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Paris, 19th Century the Invention of the Modern City

Distributed by Icarus Films, 32 Court St., 21st Floor, Brooklyn, NY 11201; 800-876-1710
Produced by Stan Neumann
Directed by Stan Neumann
DVD, b&w;, 49 min.
Sr. High - Adult
Architecture, Art, History, Urban Planning, Regional Planning

Reviewed by Winifred Fordham Metz, University of North Carolina at Chapel Hill

Highly Recommended  Highly Recommended   
Date Entered: 8/18/2010

Part history, part homage, part city symphony, this deceptively subtle and poetic film sets out to uncover the forgotten memory of Paris’ architectural face. Stan Neumann deftly follows art historian Francois Loyer as he makes his way carefully and deliberately through Paris. Nooks, crannies, grand boulevards, garrets, stairwells and maze-like rooftops are all traversed by the intrepid historian – each resplendently displayed in black and white footage.

Nineteenth century Paris, also known as Haussmann’s Paris, saw the addition of a series of very wide, grand boulevards set between rows of methodically designed, perfectly aligned facades. Directly behind these facades, live remnants of the Paris of old. Neumann’s camera reveals all as it closely trails Loyer describing the progression of the city from a collection of tightly bound neighborhoods heavily veined with tapered alleyways and slender streets to one seemingly more widespread and spacious. In the shadows of Saint-Michel, the Saint Severin district thrives with its uneven line of storefronts and apartments flanking narrow streets and alleyways. Avenue Simon Bolivar was treated much the same way, with a grand avenue and impressive urban façade superimposed on the front of the old suburban one. Once considered stately, Porte Saint-Martin (17th century arc honoring Louis XIV) was eclipsed by a string of apartment houses built up around it mid-century. With these examples and more, Loyer deftly illustrates how the city’s scale and value changed during the 19th century.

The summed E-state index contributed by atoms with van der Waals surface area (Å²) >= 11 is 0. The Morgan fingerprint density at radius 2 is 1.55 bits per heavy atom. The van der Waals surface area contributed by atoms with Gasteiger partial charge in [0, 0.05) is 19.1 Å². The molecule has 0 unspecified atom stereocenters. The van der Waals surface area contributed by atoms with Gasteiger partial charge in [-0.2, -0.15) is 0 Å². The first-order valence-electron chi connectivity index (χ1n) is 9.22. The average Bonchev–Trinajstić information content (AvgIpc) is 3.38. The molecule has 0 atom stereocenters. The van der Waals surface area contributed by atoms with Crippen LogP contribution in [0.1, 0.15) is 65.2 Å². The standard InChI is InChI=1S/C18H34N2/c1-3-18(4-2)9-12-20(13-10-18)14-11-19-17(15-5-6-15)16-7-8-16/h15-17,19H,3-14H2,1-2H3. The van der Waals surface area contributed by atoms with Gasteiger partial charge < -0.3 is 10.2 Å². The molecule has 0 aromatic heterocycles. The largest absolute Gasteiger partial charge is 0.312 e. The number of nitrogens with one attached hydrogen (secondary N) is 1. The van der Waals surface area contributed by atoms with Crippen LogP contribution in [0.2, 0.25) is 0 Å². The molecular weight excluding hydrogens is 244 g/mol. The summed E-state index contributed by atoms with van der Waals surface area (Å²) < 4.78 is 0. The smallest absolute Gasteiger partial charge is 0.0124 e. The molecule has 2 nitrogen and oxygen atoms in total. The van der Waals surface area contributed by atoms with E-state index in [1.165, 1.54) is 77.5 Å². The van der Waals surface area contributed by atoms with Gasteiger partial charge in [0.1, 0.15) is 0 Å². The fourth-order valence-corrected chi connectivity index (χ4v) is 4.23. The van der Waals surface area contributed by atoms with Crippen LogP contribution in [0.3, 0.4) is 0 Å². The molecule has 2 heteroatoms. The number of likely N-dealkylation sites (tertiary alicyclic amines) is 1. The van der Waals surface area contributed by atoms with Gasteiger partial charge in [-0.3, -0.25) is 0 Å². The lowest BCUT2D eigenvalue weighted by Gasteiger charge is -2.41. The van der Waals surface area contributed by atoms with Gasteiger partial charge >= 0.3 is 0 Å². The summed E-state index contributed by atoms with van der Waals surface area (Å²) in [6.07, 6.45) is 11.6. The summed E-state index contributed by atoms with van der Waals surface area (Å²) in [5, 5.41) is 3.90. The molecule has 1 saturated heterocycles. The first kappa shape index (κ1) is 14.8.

While the primary focus is arguably one of urban design, this film also serves as a skillfully layered treatise on the political and social evolution of the city. Loyer’s precise investigation of the architecture and Neumann’s careful gaze chart class distinctions and social strata built into the structures themselves. Doors, courtyards, windows, cornices, and stairwells take on new meaning. Reconciling these grand public spaces that belong to everyone with the private spaces typically obscured to most but a few, seems to be of interest here. This sense of duality remains a constant theme throughout the documentary—of public and private, ornate and practical. The facades on the grand boulevards are constantly compared to what exists behind them. Aerial views of the city are juxtaposed with sequences shot on the streets. Courtyards and vestibules are compared. Interestingly, the film provides entrée to the interiors and personal lives of the city’s inhabitants without ever engaging anyone directly in the film (objective view versus personal experience). And, Loyer and Neumann execute all of this with cleverly articulated whimsy and humor—with the camera resting lengthily on a courtyard wall adorned with Dr. Jekyll & Mr. Hyde graffiti (ultimate personification of duality), offering a cityscape’s distorted reflection in Loyer’s helmet as he rides his moped through the avenues of Paris, to a band of youth roller-skating down the middle of a deserted grand boulevard.

This clever film is highly recommended for anyone interested in architecture, art, history, city & regional planning, urban design, social and economic issues or simply…Paris. It would find notable use in university classrooms.

Further viewing: Paris Ring (2010) Grand Paris (2010).